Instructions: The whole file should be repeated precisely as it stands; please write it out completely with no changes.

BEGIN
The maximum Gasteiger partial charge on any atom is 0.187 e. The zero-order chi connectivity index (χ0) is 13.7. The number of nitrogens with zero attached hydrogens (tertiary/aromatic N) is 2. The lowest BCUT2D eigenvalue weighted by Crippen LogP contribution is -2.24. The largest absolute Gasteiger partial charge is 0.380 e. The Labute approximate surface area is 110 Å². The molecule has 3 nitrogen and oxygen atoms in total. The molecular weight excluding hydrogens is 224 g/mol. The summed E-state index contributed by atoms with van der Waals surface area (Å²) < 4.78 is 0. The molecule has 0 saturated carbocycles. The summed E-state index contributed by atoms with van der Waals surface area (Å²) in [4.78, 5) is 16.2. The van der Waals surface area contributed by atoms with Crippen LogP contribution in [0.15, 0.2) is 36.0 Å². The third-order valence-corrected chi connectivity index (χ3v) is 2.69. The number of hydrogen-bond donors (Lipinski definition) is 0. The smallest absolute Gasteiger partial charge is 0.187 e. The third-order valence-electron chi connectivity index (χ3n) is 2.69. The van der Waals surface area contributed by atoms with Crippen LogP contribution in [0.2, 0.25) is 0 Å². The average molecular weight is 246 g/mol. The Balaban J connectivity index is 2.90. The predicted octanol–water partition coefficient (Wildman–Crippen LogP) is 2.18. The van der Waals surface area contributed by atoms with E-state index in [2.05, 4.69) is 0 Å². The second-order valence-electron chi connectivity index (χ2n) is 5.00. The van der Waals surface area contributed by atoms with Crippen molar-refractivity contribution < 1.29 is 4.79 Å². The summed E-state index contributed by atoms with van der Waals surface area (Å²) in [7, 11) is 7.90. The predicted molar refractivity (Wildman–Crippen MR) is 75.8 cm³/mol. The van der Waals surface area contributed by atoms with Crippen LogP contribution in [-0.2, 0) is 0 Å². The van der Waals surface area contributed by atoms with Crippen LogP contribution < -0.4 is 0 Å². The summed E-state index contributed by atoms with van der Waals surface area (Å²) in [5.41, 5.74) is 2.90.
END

The maximum Gasteiger partial charge on any atom is 0.187 e. The zero-order chi connectivity index (χ0) is 13.7. The number of nitrogens with zero attached hydrogens (tertiary/aromatic N) is 2. The lowest BCUT2D eigenvalue weighted by Crippen LogP contribution is -2.24. The largest absolute Gasteiger partial charge is 0.380 e. The Labute approximate surface area is 110 Å². The molecule has 3 nitrogen and oxygen atoms in total. The molecular weight excluding hydrogens is 224 g/mol. The summed E-state index contributed by atoms with van der Waals surface area (Å²) < 4.78 is 0. The molecule has 0 saturated carbocycles. The summed E-state index contributed by atoms with van der Waals surface area (Å²) in [4.78, 5) is 16.2. The van der Waals surface area contributed by atoms with Crippen LogP contribution in [0.15, 0.2) is 36.0 Å². The third-order valence-corrected chi connectivity index (χ3v) is 2.69. The number of hydrogen-bond donors (Lipinski definition) is 0. The smallest absolute Gasteiger partial charge is 0.187 e. The third-order valence-electron chi connectivity index (χ3n) is 2.69. The van der Waals surface area contributed by atoms with Crippen LogP contribution in [0.2, 0.25) is 0 Å². The average molecular weight is 246 g/mol. The Balaban J connectivity index is 2.90. The predicted octanol–water partition coefficient (Wildman–Crippen LogP) is 2.18. The van der Waals surface area contributed by atoms with E-state index in [2.05, 4.69) is 0 Å². The second-order valence-electron chi connectivity index (χ2n) is 5.00. The van der Waals surface area contributed by atoms with Crippen molar-refractivity contribution < 1.29 is 4.79 Å². The summed E-state index contributed by atoms with van der Waals surface area (Å²) in [7, 11) is 7.90. The predicted molar refractivity (Wildman–Crippen MR) is 75.8 cm³/mol. The van der Waals surface area contributed by atoms with Crippen LogP contribution in [-0.2, 0) is 0 Å². The van der Waals surface area contributed by atoms with Crippen LogP contribution < -0.4 is 0 Å². The summed E-state index contributed by atoms with van der Waals surface area (Å²) in [5.41, 5.74) is 2.90.